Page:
Hax: Request to 'cover up' bikini bod sets off family feud
- Article by: CAROLYN HAX
- August 1, 2013 - 1:08 PM
Dear Carolyn: My husband and I are family therapists and are the people others come to for advice — but we are stumped.
We bought a houseboat so we could build family ties and memories with our adult children and grandchildren. Sounds great, right? Maybe not so much.
My husband’s 45-year-old stepdaughter, “Sherri,” is a bodybuilder and her major source of identity is her body image. She shows up each time on our boat wearing a string bikini so skimpy that the fabric barely (pun intended) covers essentials. She is generously endowed. She also melts herself on her hubby’s lap throughout the weekend and makes a vulgar display of affection in front of us and her teenage kids.
We did not express our revulsion at the time because her kids were there, eyes glued to their parents’ activity.
Dreading a repeat, my husband called Sherri, told her we loved her and looked forward to her upcoming visit, and requested she wear a cover-up over her bikini because we were uncomfortable with so much body exposure.
An hour later, Sherri’s husband phoned to say my husband had no right to tell his 45-year-old stepdaughter how to dress, and they would not be coming (leaving us with hundreds of dollars of perishable food we had bought for them).
How do we address appropriate attire on our boat? Do we have the right to a “no bikini” dress code? What would be a reasonable reaction from us in this “flaunt it all” society we live in?
Carolyn says: No, you don’t have a right to “tell his ... daughter how to dress,” but you do have a right to ask someone to cover up in your presence and in your home when you’re uncomfortable. So the “how do we address ... ” answer is just as you handled it: The closest one to Sherri (your husband) uses kind words to express discomfort (vs. pass judgment) privately (vs. in front of her kids).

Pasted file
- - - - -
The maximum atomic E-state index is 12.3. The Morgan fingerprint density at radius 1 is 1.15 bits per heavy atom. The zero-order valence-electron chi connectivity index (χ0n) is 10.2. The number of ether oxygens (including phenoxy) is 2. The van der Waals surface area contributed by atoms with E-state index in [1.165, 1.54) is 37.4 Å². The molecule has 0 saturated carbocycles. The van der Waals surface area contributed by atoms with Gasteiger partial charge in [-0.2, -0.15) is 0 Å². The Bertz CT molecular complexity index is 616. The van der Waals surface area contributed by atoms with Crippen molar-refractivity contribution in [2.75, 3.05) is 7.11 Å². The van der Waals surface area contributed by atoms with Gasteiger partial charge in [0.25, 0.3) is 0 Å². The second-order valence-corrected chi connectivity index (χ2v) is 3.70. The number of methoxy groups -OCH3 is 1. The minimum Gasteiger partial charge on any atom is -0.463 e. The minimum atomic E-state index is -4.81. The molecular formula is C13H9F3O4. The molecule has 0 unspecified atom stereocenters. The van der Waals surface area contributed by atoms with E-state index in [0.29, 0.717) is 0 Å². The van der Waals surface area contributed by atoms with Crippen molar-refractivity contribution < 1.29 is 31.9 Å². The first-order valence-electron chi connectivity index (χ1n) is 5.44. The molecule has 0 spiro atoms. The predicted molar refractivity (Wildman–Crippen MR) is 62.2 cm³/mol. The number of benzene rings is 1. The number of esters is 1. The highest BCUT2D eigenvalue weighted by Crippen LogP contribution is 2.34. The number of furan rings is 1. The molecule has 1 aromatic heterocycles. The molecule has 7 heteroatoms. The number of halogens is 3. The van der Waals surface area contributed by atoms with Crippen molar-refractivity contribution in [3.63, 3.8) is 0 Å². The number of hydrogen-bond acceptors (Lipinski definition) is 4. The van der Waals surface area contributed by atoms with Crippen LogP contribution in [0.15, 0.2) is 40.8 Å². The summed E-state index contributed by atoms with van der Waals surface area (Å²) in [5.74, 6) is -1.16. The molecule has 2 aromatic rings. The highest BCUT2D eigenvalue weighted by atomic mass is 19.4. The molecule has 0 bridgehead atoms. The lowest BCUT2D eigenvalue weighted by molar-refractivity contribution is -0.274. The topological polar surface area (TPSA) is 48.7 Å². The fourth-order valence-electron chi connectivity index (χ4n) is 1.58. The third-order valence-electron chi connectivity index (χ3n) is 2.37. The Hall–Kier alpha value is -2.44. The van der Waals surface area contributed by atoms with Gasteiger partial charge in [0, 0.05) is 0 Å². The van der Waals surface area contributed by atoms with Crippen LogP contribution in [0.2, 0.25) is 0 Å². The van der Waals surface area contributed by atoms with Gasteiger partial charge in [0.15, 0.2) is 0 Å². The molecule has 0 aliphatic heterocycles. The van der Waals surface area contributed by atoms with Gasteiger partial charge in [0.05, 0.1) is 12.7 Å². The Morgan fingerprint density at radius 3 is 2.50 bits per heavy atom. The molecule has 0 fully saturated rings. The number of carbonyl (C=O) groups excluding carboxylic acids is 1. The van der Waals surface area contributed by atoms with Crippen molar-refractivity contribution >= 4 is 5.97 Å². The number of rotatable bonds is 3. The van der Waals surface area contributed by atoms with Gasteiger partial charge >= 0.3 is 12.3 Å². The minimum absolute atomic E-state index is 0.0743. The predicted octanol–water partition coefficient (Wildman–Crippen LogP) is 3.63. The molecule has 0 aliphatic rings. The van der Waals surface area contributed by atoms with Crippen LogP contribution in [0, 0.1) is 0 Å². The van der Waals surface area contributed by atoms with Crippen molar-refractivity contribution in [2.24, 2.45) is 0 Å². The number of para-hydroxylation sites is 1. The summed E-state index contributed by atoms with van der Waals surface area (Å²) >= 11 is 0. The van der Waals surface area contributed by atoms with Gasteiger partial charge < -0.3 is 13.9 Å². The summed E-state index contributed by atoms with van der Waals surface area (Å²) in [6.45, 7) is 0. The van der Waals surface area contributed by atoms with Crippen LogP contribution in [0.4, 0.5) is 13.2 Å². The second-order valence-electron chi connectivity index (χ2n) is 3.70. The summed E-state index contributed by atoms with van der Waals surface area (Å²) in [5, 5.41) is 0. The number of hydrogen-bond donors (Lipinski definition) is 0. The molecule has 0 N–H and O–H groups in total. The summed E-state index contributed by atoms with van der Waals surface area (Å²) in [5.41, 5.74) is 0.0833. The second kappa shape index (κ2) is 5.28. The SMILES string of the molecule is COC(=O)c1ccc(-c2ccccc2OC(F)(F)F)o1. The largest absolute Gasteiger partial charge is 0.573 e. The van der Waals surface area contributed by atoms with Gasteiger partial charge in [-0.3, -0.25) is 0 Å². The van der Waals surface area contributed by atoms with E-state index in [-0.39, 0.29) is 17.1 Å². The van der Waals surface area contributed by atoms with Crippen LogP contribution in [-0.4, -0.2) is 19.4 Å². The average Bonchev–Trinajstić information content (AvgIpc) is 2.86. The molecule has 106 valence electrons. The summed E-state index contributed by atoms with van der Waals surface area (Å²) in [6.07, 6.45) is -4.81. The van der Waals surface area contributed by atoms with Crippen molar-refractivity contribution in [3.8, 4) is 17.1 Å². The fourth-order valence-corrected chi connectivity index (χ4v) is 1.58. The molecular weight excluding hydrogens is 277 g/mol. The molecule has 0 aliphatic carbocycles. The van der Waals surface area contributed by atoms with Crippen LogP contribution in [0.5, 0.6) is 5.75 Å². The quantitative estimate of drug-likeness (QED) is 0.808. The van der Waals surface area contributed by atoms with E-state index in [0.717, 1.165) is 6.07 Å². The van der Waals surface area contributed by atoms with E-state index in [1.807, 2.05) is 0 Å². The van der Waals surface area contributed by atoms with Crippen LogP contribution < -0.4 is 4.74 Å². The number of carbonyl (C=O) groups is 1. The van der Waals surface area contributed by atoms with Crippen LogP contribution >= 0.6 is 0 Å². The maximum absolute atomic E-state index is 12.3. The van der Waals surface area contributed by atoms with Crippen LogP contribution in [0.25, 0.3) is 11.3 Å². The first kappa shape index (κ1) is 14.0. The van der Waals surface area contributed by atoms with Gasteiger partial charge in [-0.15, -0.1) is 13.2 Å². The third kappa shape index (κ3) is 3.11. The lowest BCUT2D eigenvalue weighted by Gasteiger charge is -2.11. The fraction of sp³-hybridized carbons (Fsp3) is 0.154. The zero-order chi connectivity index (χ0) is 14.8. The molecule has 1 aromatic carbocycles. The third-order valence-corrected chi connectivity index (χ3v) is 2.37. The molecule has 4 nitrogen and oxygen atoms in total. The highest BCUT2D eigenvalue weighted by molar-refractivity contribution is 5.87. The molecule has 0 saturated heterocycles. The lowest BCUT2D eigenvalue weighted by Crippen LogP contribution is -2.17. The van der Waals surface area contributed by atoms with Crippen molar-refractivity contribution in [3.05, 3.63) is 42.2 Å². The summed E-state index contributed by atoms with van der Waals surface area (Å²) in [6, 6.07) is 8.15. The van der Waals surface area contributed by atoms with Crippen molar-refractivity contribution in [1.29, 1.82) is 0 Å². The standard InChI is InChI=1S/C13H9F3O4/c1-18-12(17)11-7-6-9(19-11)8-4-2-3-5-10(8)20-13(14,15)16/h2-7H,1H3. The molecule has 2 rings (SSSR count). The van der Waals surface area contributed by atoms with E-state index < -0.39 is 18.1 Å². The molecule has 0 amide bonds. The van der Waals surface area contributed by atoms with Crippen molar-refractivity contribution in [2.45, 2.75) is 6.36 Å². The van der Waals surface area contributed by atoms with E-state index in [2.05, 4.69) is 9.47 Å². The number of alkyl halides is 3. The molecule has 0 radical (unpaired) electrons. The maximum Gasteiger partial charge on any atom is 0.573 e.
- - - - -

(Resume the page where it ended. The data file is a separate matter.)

The alternative answer was to decide you’d rather be uncomfortable than risk offense. Also valid.
The corollary to both is that you have to live with the consequences of your choice. While a mature person would have apologized for being the source of any discomfort, felt stung, agreed nevertheless to wear a cover-up, hung up and then done any ranting about you in confidence to his/her spouse, a mature person also doesn’t mistake drink coasters for weekend-with-family-wear and openly make out when sharing close quarters with said family.
So if you made a mistake, it was in failing to anticipate that Sherri wasn’t equipped to write this off as a skin-deep (pun intended) difference of sartorial opinion. Everything in your brief (p.i.) description of her says she was going to see this as a challenge to her apparently fragile sense of self. Not that you should or could have pre-empted this reaction, just accounted for it in choosing your approach.
Don’t compound that error now by blaming “this ‘flaunt it all’ society.” Your question isn’t about cultural norms or nautical dress codes — it’s about remaining close with someone when you’re not comfortable with the price she expects you to pay for that. The answer: Decide on your boundary and nurture the relationship within it — to the extent Sherri now permits.
E-mail Carolyn Hax at firstname.lastname@example.org, or chat with her at 11 a.m. each Friday at www.washingtonpost.com.
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